Flying on the Boeing 777
Thursday, 25 October 2007 05:47
Dear Captain Lim,
What happens when the computers fail at the critical moment? So, you still need human beings to save the day! Pilots are the back ups to machines. Hence, aircrew must undergo a thorough course in order to perform this task."
I have a few queries with regard to your FAQ on Autopilot/ILS.
In FAQ “How does a pilot execute an auto landing during bad weather in a Boeing 777?”
"If a pilot wishes to manually fly the ILS to hone his flying skills, he is restricted to fly to a minimum of 200 feet above ground level and a visibility of 550 meters. Beyond that, he must seek the help of the machine! In other words, the airplane must be auto landed with the help of computers.
1) Does this mean the airplane must be auto landed or auto fly BELOW 200 feet?
2) When computer fail below 200 feet, pilots have to back up the machines. Why pilots are not allowed to fly below 200 feet on a normal day to hone his skills when the circumstance of a computer failing below 200 feet arises?
3) Are pilots officially being allowed to fly under 200 ft manually?
In FAQ "Are some pilots that skillful in flying the Instrument Landing System",
"When the airplane is perfectly aligned with the runway centerline, it does not mean that the airplane is performing an auto-land. If a pilot is not qualified or the runway is not certified to accept auto-landing, he merely allows the autopilot to fly the plane up to 200 feet above ground level and then disengage the automation. He would thereafter *hand fly* the plane until the touch down on the runway."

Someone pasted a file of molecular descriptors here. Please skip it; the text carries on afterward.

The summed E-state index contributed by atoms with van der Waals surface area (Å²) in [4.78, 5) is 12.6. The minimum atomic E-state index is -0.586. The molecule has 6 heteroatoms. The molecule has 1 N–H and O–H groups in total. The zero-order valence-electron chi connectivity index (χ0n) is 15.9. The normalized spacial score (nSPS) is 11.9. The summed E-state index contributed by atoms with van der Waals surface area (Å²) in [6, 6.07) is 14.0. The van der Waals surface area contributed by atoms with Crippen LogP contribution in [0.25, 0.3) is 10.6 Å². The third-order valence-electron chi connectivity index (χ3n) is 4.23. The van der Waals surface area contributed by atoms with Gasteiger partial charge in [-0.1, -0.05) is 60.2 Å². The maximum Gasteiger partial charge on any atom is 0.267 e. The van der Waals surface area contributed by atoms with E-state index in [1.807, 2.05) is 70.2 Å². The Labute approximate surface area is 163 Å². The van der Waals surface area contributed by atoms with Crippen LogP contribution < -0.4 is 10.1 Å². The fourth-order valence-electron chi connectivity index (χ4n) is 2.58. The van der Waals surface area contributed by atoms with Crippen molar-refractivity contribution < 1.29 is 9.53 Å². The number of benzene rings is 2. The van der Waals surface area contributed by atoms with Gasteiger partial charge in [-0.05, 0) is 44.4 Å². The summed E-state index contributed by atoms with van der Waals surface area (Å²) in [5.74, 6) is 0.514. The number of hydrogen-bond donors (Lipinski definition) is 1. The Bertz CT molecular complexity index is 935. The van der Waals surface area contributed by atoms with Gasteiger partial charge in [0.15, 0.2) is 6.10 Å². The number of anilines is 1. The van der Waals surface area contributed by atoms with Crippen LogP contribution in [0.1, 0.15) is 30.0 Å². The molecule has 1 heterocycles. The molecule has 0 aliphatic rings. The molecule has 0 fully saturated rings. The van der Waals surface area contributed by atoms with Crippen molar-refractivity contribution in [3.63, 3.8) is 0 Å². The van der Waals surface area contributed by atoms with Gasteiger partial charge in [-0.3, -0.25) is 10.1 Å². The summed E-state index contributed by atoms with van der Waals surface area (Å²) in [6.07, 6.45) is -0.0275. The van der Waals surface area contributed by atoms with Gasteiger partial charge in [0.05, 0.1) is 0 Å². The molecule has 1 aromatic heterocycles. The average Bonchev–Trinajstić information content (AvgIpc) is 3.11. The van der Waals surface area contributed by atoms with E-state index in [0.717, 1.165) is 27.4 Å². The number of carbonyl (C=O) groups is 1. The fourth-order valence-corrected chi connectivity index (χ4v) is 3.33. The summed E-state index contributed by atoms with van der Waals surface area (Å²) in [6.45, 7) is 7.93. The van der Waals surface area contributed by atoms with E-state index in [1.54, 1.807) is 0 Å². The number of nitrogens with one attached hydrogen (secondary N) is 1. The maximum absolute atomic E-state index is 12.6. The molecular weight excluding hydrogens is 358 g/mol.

4) Why is it in this case that a pilot is allowed to fly below 200 feet?
1. This paragraph is stated in the context of an ILS approach in IMC – meaning total cloud cover and the pilot cannot see anything ahead. On a Cat 1 approach, the lowest height the pilot can hand fly the plane is up to 200 feet. Yes, below 200 feet in IMC, only a qualified pilot rated on auto-landing is allowed to continue with the landing (with the aid of the computer of course – as no human can safely fly the plane to touch down when he can*t really see the runway!)
2. A pilot can manually fly below 200 feet only if the weather is fine and the visibility is good. So when the computer fails below 200 feet, he takes over and flies by looking out and not on the instruments anymore. If he cannot see the runway because of poor visibility, he must abort the landing and go around.
3. As mentioned above, pilots are allowed to fly below 200 feet manually on a Cat 1 ILS approach only if they can see the runway (In VMC and not IMC)
4. Only a person qualified to perform auto-landing can legally use the automation to land the plane by the aid of the computers below 200 feet. If not, he must disengage the automation and fly the plane manually ONLY if the weather is fine and the visibility is good. In this case, he has not breached any rules. He did not make use of the automation (because he is not qualified).